I had to double check when I read it, but could this Sundance award-winning, BAFTA nominated, Oscar long-listed project really stem from the same Sean Ellis that made Cashback?
Well seemingly, that is the case, though you would be hard-pressed to believe it at first glance. Cashback, whilst being just as considered, is far more what you’d expect of a young insomniac from Brighton. Metro Manila is something else entirely, a thought-provoking comment on our times that few can truly appreciate through western eyes, being littered and embittered with their own first world problems.
The critics at Filmfest Hamburg honoured the film, suggesting; “the themes of our times are what define this film: rural exodus and impoverishment, exploitation and poverty in the Moloch of overcrowded metropolises.” And whilst this is true to an extent, what makes this film a success over mere political and sociological comment, is Ellis’ ability to personalise this very real struggle, drilling drown into the lives that are affected by our own lack of consideration for some, highlighting the inability and/or ignorance of a cold, dispassionate world to what has become a reality for voiceless millions.
Ellis chooses to concentrate firmly on one family, as a definitive foghorn for the extenuating issues at hand. The family in question, Oscar and Mai Ramirez and their two young children are introduced to the audience as rural and simple crop farmers, situated in the rice plains of the Banaue Province in the Phillipines. Suffering severely reduced revenues from their crop yields, they find little option but to travel to Metro Manila, the country’s cultural and financial hubbub, to seek work, as the money they have will not be enough to buy seeds for the next season on the plains.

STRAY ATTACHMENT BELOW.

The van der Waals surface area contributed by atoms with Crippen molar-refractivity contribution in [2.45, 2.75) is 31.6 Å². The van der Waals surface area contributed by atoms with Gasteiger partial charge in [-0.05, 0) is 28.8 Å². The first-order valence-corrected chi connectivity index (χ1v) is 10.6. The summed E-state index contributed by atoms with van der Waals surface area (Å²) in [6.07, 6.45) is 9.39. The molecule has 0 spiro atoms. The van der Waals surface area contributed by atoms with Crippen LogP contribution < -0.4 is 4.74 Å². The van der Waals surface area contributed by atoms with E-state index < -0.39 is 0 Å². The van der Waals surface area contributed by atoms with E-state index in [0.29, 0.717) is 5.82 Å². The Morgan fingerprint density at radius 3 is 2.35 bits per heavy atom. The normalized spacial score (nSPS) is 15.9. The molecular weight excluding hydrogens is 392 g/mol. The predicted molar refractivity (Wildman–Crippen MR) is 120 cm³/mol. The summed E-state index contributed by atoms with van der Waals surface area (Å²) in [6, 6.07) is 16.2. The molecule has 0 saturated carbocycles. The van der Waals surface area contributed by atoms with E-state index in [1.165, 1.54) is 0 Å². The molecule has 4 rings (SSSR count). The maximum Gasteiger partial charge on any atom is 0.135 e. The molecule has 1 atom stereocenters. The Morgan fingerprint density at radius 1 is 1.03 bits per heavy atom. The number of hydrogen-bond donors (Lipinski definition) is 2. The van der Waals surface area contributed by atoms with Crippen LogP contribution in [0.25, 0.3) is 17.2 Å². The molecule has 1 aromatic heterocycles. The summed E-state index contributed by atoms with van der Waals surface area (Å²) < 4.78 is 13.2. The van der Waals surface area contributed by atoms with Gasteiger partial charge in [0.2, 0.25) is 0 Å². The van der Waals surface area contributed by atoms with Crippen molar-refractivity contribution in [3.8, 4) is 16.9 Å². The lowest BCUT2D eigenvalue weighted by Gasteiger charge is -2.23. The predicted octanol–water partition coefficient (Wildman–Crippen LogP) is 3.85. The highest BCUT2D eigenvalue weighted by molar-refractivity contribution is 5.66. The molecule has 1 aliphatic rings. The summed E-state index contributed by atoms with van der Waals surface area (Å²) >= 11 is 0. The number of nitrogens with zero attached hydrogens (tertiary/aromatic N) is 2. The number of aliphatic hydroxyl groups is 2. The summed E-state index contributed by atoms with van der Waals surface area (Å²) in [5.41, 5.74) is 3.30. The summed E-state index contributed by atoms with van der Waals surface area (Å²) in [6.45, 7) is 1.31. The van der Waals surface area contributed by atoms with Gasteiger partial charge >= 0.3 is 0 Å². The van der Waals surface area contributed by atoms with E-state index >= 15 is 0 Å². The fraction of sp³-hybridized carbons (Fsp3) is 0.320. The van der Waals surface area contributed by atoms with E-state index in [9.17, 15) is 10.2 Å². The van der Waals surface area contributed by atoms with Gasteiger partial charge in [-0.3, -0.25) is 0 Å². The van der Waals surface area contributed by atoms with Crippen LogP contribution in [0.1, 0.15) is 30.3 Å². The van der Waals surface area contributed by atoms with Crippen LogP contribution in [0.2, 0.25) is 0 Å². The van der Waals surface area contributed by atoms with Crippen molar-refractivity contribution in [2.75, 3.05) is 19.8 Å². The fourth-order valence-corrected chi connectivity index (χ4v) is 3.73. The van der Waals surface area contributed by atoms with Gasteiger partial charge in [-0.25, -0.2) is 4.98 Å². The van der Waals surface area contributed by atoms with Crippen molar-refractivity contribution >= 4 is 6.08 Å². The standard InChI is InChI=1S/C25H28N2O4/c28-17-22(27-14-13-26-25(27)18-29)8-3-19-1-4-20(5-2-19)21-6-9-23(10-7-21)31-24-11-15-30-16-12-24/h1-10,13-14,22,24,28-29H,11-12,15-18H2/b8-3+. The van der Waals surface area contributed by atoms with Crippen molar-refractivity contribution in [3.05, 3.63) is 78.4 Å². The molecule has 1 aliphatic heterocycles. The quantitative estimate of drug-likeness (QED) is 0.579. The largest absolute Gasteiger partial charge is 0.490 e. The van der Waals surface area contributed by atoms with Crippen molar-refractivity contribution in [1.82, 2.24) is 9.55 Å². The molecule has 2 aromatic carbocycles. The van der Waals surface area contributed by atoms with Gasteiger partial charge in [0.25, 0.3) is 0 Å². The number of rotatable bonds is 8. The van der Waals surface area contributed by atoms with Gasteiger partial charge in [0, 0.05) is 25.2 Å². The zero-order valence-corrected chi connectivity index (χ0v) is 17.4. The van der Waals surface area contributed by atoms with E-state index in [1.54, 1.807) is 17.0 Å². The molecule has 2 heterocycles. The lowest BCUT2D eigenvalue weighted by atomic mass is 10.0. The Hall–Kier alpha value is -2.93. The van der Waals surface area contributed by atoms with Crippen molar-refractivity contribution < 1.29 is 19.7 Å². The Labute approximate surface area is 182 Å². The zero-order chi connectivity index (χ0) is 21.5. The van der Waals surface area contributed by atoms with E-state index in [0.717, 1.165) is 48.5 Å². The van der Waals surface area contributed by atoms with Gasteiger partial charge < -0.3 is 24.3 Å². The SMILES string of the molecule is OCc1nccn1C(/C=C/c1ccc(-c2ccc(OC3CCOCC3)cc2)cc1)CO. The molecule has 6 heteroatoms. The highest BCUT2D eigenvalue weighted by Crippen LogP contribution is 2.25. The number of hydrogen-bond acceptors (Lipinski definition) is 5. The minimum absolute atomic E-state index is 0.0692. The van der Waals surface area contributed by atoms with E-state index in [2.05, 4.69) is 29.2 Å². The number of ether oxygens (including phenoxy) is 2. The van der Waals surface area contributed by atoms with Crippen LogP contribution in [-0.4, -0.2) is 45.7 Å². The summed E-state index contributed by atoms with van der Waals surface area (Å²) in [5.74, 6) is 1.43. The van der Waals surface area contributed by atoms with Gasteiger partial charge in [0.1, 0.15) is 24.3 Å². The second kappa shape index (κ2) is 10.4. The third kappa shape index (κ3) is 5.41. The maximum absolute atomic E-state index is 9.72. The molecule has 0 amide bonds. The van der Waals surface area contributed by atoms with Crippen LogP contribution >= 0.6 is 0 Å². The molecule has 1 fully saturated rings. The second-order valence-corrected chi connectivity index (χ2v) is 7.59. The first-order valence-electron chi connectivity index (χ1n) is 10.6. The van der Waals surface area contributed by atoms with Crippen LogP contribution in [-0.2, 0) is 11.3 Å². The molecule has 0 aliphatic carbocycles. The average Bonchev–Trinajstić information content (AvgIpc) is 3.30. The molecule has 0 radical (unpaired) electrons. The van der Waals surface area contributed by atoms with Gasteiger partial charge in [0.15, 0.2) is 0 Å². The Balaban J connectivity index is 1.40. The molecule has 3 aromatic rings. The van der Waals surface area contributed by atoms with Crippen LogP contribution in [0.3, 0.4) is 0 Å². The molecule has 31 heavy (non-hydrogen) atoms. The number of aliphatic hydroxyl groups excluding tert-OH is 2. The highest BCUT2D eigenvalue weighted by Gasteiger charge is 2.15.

And so the aformentioned (and apparently inevitable) rural exodus begins. The family pack their meagre belongings into a few makeshift holdalls and head for the nearest (yellow brick?) road, in order to get a ride to what they believe will be their Emerald City.
Of course, they are completely oblivious to what most of those that have been to or live in Manila already know; that the late Alec Guinness would probably turn up on TripAdvisor suggesting that the scum and villainy of this wretched hive here puts Mos Eisley to shame.
By the time you’re less than half an hour in, you are already completely ensconced in the plight of Oscar and Mai, having the feeling that you have walked at least a mile in their shoes already and your own heart will sink at every twist of fate that befalls this honest family who want nothing more radical than a place to live simply, work hard and raise a family.
But fate has other plans. Things begin to get really desperate. No home, no money, childhood toothache and a growing feeling of pointlessness coupled with an unfortunate realisation of their own naivety, their plight calls for drastic measures. Mai obtains work in a bar where her main role is to keep the customers happy, hard and spending. Oscar lucks into a job working for a security firm, charged with moving their clients’ money from one to another around Manila, in an armoured truck. As armed robberies are commonplace, this is no picnic, but compared to some alternatives, it is well paid. Taken under the wing of his new partner, Ong (John Arcilla), Oscar does well and it seems, for a while at least, that things may just turn out alright in the end.
And you really want this story to end well. Throughout its running time, Ellis does a great job of imprinting these characters onto their audience. They are indentifiable in spirit, if not in deed or place, and you will find yourself thanking your lucky stars that you only have your foolish trivialities to ruin your day, such is the lot of life handed to these characters and millions just like them.
The acting is outstanding, as is the cinematography. Ellis’ direction is thankfully practical and workmanlike, capturing images that often coddle the viewer in a world completely foreign to many watching, making it just comfortable enough to sit through, without appearing too alien to invest in. This is all the more surprising as this is written and filmed in a language Ellis has no understanding of. A simple story with an especially impressive final act, this is Ellis’ best work so far, and by some margin. Highly recommended not only for lovers of world cinema, but all cinema.